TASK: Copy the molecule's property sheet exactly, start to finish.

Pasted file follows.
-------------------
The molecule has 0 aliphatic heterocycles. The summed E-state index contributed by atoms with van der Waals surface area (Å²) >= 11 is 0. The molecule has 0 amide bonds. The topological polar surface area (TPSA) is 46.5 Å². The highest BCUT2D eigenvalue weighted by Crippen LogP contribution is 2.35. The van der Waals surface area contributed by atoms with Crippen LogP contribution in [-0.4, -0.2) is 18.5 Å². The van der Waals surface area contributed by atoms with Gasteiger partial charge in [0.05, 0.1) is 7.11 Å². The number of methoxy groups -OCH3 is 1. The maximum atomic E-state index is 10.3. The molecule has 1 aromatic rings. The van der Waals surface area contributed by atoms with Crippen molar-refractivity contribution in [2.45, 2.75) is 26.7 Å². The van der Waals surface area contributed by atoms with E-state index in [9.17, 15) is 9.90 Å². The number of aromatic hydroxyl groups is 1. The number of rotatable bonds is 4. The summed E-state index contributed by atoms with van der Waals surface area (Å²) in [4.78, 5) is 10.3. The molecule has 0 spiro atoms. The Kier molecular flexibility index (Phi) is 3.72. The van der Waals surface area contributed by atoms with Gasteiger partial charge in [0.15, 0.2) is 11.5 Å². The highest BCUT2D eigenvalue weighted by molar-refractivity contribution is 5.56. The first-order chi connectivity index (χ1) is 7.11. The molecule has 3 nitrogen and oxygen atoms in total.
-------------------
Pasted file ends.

The molecule has 0 aliphatic heterocycles. The summed E-state index contributed by atoms with van der Waals surface area (Å²) >= 11 is 0. The molecule has 0 amide bonds. The topological polar surface area (TPSA) is 46.5 Å². The highest BCUT2D eigenvalue weighted by Crippen LogP contribution is 2.35. The van der Waals surface area contributed by atoms with Crippen LogP contribution in [-0.4, -0.2) is 18.5 Å². The van der Waals surface area contributed by atoms with Gasteiger partial charge in [0.05, 0.1) is 7.11 Å². The number of methoxy groups -OCH3 is 1. The maximum atomic E-state index is 10.3. The molecule has 1 aromatic rings. The van der Waals surface area contributed by atoms with Crippen molar-refractivity contribution in [2.45, 2.75) is 26.7 Å². The van der Waals surface area contributed by atoms with E-state index in [9.17, 15) is 9.90 Å². The number of aromatic hydroxyl groups is 1. The number of rotatable bonds is 4. The summed E-state index contributed by atoms with van der Waals surface area (Å²) in [4.78, 5) is 10.3. The molecule has 0 spiro atoms. The Kier molecular flexibility index (Phi) is 3.72. The van der Waals surface area contributed by atoms with Gasteiger partial charge in [0.15, 0.2) is 11.5 Å². The highest BCUT2D eigenvalue weighted by molar-refractivity contribution is 5.56. The first-order chi connectivity index (χ1) is 7.11. The molecule has 3 nitrogen and oxygen atoms in total.